How To Make Music Therapy Sticky

by Kimberly on February 2, 2010 · 8 comments

I’m going to try something new. When people ask me “What is music therapy?”, I’ll say:

We use music to make your life better.

I’ve been reading a book called Made to Stick: Why Some Ideas Survive and Others Die (by Chip and Dan Heath). “Sticky ideas” are ones that last and that people remember. Fables and proverbs are great examples: Strike while the iron is hot. Pretty is as pretty does. The tortoise and the hare. The boy who cried wolf. These are all sticky ideas that have lasted years and across many cultures.

There are certain attributes and qualities sticky ideas have. The Heath brothers analyzed hundreds of them and described how we can make an idea stick in people’s minds.

I’m not finished, yet, but have been thinking about one of their main points–that we need to find the core message in what we communicate. The main, fundamental, core message.

I’ve heard this before–when you describe something, keep it simple, keep it concrete. That’s hard for me to do when I’m trying to describe music therapy. How do you address the nuances and complexities of what happens in a session? Much less how it’s different when working with a child with autism versus and patient in rehab. And to top it all off–I’m passionate about what I do! I love sharing it with others and really want them to understand it.

Hence my dilemma. I thought about it this weekend, though–about all the different populations we work with, the non-music goals we address, the various setting where we work–and really tried to get at the heart of what we do. The core message.

And I came up with this: We use music to make your life better.

Think about it. No matter the non-musical goal, our ultimate purpose is to make that person’s quality of life better. We help a stroke patient re-learn how to walk and talk again so they can lead as productive a life a possible. We help a child with autism learn how to talk so they can express their needs and tell a parent “I love you.” We help a hospitalized patient decrease their pain and anxiety so they fell better and can heal more quickly.

When we really get to the core of what we are doing, I believe we are trying to make life better…through music.

If you are interested in reading Made to Stick: Why Some Ideas Survive and Others Die, click on the title. Or, if you’re like me and prefer to listen to audiobooks, I recommend (and LOVE) .

Share

{ 8 comments… read them below or add one }

Rachel February 2, 2010 at 10:37 am

I love this, Kimberly. I always feel so technical explaining music therapy (multiple times a day) as “using music to address non-musical goals”. What you came up with is so simple, and yet all-encompassing. I have that book on my Audible wish list, by the way. Right now I’m listening to Getting Things Done (David Allen) and next up is Excuses Begone! (Wayne Dyer). I owe you big-time for turning me onto audiobooks 🙂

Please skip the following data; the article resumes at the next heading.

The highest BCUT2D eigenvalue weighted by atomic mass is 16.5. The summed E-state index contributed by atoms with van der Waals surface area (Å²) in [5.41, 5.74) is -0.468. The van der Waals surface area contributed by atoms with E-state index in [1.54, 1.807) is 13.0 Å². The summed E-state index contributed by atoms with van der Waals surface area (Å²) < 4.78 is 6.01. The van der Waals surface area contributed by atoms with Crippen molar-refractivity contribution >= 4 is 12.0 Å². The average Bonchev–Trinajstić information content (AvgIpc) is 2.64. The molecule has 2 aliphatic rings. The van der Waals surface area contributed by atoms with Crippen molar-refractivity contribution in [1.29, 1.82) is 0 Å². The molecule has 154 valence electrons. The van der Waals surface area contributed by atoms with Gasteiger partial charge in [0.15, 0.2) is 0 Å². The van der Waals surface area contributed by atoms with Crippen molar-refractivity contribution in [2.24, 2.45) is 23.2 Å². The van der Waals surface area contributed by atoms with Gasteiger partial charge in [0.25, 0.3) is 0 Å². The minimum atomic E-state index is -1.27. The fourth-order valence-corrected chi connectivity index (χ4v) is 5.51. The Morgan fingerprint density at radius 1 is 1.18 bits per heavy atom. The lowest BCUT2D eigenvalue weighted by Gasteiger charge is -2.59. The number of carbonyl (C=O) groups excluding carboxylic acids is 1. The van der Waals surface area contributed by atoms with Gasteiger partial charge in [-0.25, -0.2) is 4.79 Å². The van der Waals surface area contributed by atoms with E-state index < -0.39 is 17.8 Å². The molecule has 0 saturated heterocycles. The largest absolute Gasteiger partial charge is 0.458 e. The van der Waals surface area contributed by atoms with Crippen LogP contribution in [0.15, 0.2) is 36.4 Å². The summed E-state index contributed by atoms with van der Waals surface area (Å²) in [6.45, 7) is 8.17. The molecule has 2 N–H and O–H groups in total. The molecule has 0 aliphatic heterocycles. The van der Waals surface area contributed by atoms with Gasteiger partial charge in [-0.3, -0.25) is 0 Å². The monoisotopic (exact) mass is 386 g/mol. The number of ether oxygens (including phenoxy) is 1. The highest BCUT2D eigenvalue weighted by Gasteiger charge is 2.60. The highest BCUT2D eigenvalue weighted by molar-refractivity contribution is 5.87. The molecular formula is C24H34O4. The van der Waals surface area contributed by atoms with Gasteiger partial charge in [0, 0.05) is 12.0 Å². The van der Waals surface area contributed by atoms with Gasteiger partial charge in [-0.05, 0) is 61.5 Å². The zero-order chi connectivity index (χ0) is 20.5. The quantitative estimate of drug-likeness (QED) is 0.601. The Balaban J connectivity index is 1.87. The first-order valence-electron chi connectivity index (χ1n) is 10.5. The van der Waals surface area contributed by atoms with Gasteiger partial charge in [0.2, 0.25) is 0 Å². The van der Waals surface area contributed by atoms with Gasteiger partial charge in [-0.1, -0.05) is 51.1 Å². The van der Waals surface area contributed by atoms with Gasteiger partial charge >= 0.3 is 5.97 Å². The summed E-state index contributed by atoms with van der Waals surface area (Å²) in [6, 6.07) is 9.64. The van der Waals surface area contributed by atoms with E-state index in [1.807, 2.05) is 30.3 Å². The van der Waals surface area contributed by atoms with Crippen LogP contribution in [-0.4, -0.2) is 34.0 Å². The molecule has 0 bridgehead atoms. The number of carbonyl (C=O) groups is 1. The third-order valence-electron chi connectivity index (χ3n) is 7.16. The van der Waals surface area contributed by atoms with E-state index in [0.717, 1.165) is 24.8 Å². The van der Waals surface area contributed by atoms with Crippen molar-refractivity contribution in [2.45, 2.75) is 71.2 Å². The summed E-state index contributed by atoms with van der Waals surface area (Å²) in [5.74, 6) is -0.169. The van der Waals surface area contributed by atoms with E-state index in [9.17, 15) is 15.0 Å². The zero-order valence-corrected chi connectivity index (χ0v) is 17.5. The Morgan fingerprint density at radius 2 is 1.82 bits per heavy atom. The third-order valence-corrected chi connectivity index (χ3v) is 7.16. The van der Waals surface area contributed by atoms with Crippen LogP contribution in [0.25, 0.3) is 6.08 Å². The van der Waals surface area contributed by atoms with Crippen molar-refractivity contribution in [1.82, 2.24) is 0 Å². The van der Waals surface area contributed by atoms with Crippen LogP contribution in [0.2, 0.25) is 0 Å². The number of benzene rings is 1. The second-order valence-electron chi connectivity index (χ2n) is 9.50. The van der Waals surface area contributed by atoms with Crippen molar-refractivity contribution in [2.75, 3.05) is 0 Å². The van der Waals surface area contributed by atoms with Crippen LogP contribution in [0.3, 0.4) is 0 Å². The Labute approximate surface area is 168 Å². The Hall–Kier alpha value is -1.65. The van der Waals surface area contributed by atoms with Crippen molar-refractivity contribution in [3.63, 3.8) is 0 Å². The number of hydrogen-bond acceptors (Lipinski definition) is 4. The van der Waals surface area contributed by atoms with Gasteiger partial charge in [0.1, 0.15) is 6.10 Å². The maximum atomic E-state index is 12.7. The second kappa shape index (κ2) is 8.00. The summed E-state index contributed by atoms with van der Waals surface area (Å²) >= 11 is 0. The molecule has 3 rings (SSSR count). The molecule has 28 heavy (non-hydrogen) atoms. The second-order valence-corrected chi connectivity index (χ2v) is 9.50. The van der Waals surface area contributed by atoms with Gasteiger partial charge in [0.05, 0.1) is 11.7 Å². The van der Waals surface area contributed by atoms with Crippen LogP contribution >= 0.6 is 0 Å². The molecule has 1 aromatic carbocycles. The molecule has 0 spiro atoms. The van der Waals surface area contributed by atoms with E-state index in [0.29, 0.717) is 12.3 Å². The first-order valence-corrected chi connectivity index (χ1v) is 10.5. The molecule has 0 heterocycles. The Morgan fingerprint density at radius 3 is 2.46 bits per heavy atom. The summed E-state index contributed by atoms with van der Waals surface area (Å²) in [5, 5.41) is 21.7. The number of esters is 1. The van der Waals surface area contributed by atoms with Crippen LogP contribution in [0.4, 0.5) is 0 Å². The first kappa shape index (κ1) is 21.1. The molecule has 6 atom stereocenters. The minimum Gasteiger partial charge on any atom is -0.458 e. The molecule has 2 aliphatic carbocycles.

.-= Rachel´s last blog ..Happy Groundhog Day! =-.

Kat Fulton February 2, 2010 at 10:38 am

Nice! Straightforward, easy, simple. We can stick it like post-it notes all over the world, in all of our settings. I enjoy getting deep into why music therapy works and why it’s so effective. THEN when I’m so caught up in the details and the research, it’s so refreshing to get basic again. Thanks for reminding me of the basics.
.-= Kat Fulton´s last blog ..Drum for your wellness. =-.

Kat Fulton February 2, 2010 at 11:08 am

PS – Love the book recommendations, K & R! My current audio book is Love Undefended: all about nurturing the relationship you have with yourself 🙂 Be well
.-= Kat Fulton´s last blog ..Drum for your wellness. =-.

Michelle Erfurt February 2, 2010 at 12:04 pm

Great post Kim. And very timely for me (It’s like you can read my mind). The other day I had a phone interview with a local reporter. I was answering the standard music therapy questions and I could tell I was saying too much because he kept asking the same questions. All I could do was think – How do I give this guy a good sound byte? Thanks for the great resource to check out, it looks like it’s exactly what I need!
.-= Michelle Erfurt´s last blog ..Check This Out =-.

Rachel February 3, 2010 at 10:13 am

I think this is interesting and look forward to hearing how it works. I find that when I give a simple response such as that- I still get the, “but how?” And a lot of people who say “oh so you play relaxing music for people.” So, while I love this idea, I feel like it will only be your first sentence. BUT – I like it for a stick it purpose, so that after you explain how MT works, people may remember MT makes your life better. I usually tell people who say “why haven’t I ever heard of MT before?” I will respond “That’s actually probably a good thing because it means that there’s nothing wrong with you!” I usually get a chuckle and a better understanding….oddly.

Kimberly February 4, 2010 at 10:11 am

I completely agree–there is always more that goes into the explanation when talking to someone. The purpose of this is to have a simple statement that encompasses the core of what we do. I usually also talk briefly about using music to help a stroke patient re-learn how to walk and talk or helping a child with autism learn to communication and play with others. ~Kimberly

Kimberly February 4, 2010 at 10:11 am

I know! My “elevator definition” has changed so many times over the years. I’m excited to see how this one feels to me. ~Kimberly

Kimberly February 4, 2010 at 10:12 am

Thanks for the book recs, Rachel and Kat! I have the GTD book on my list…now maybe have two more to add:D ~Kimberly

Leave a Comment

CommentLuv badge

Previous post:

Next post: